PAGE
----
Russia Approves World’s First COVID-19 Vaccine
Russia has become the world’s first country to approve a vaccine against COVID-19. The international response, however, has been consistently negative. Criticisms from the international community claim that approval may have been granted too prematurely while meaningful test results are missing.
President Vladimir Putin announced Russia’s advancements in the global race for vaccine supremacy on Tuesday. The vaccine developed by the Moscow Gamaleja Institute received approval from the Ministry of Health, Putin announced, further noting that one of his two daughters had already been vaccinated. He stated that he hoped that mass production could begin soon.
The vaccine was approved after less than two months of testing. Putin stressed, however, that all the necessary tests had been conducted, nonetheless. According to health authorities, medical staff, teachers, and other risk groups in Russia should be vaccinated first.
Critics: Vaccine is Not up to International Standards
So far, experts had assumed that a vaccine would likely not be ready before the end of this year or the beginning of 2021. One of the reasons for this is that vaccines need to progress through various stages of testing. According to reports, the third and decisive stage of testing was not carried out in Russia.
Besides, the vaccine has so far only been tested on an infinitesimal group of individuals, which is contrary to international criteria. General suspicion regarding the vaccine’s safety, even after Russia had first announced progress in its research, thus seems warranted.
Little is known about the vaccine “Gam-COVID-Vac Lyo” at this stage. It is a so-called vector vaccine, in which harmless viruses serve as carriers for characteristic genome segments of the pathogen Sars-CoV-2. The immune system of the vaccinated person should react to this genetic material and develop an appropriate immune response.
However, many scientists in Russia as well as abroad have expressed criticism of registering a new agent before the aforementioned third test phase has been completed. The latter usually takes several months and involves several thousand test subjects.
However, in Russia, the experimental corona vaccine was first tested on a few dozen volunteers less than two months ago, and no scientific results have yet been published. Some observers suspect that the reason for the ambitious timetable is that Moscow hopes for a propaganda success.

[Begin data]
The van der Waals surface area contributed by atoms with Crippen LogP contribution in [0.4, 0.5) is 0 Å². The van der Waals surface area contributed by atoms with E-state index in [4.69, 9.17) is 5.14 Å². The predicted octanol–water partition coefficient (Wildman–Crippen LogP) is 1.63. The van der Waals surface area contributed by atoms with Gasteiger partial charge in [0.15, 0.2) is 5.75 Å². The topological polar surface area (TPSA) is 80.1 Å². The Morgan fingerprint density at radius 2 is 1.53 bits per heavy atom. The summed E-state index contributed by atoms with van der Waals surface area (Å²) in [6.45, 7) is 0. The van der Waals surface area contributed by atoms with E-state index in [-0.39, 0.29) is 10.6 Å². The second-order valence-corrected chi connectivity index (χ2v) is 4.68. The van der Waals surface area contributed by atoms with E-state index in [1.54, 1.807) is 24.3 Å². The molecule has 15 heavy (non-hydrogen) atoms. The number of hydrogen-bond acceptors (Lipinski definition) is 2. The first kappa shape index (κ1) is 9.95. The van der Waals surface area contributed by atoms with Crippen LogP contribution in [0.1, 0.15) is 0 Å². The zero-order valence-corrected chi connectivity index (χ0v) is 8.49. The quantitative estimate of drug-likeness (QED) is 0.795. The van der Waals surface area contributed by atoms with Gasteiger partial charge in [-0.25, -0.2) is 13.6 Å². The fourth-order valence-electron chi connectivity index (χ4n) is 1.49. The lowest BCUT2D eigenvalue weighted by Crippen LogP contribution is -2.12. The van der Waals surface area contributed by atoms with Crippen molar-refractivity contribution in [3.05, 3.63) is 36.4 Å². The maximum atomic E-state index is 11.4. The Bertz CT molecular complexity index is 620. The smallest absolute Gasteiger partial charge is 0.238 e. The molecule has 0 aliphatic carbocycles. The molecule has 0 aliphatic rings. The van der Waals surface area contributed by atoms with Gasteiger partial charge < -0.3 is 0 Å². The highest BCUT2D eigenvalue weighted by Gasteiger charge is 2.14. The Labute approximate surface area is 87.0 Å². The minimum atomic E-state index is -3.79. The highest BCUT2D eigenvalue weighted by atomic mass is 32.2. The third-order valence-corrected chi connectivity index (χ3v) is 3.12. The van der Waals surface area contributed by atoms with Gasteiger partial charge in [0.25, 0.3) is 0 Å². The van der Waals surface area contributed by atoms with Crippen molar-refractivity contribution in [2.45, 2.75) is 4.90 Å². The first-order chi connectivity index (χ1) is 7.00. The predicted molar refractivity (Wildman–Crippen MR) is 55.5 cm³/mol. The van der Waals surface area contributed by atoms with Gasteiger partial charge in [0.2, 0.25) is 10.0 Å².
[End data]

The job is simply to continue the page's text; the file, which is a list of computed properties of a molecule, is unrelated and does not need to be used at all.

Vitali Swerjew from the Russian Metschnikof Institute explained, for example, that developing the vaccine was the smallest problem. The real hurdle was that it is impossible to prove a vaccine’s effectiveness and potential danger. Nor can be said how long the immunity will last, without sufficient research. Sverjew was thus concerned that Russia has been neglecting its duty of care in the process.
The World Health Organization also emphasizes that potential vaccines always have to go through all test phases before they come onto the market in order to adhere to “established practices and guidelines”, said spokesman Christian Lindmeier. Anthony Fauci, the top expert on infectious diseases in the USA, has expressed his concerns over Russia’s advancements, also.
“Claims to have a vaccine that can be widely used before testing is problematic at best,” he said.
The Price for Russians Could be High
Already the previous week, Russia’s Deputy Prime Minister for Education, Health and Social Policy Tatyana Golikova announced that her country would approve a vaccine in August. Golikova had only limited the roadmap to successful clinical tests with around 1,600 subjects.
On Monday then, Health Minister Mikhail Muraschko announced that Gamaleja had completed the clinical trials with the vaccine. Russia seeks to start the first mass vaccination campaign against the coronavirus as early as October and officially win the international race.
However, the price that the Russian population could have to pay for what may end up being nothing more than a temporary propaganda success could be exceedingly high.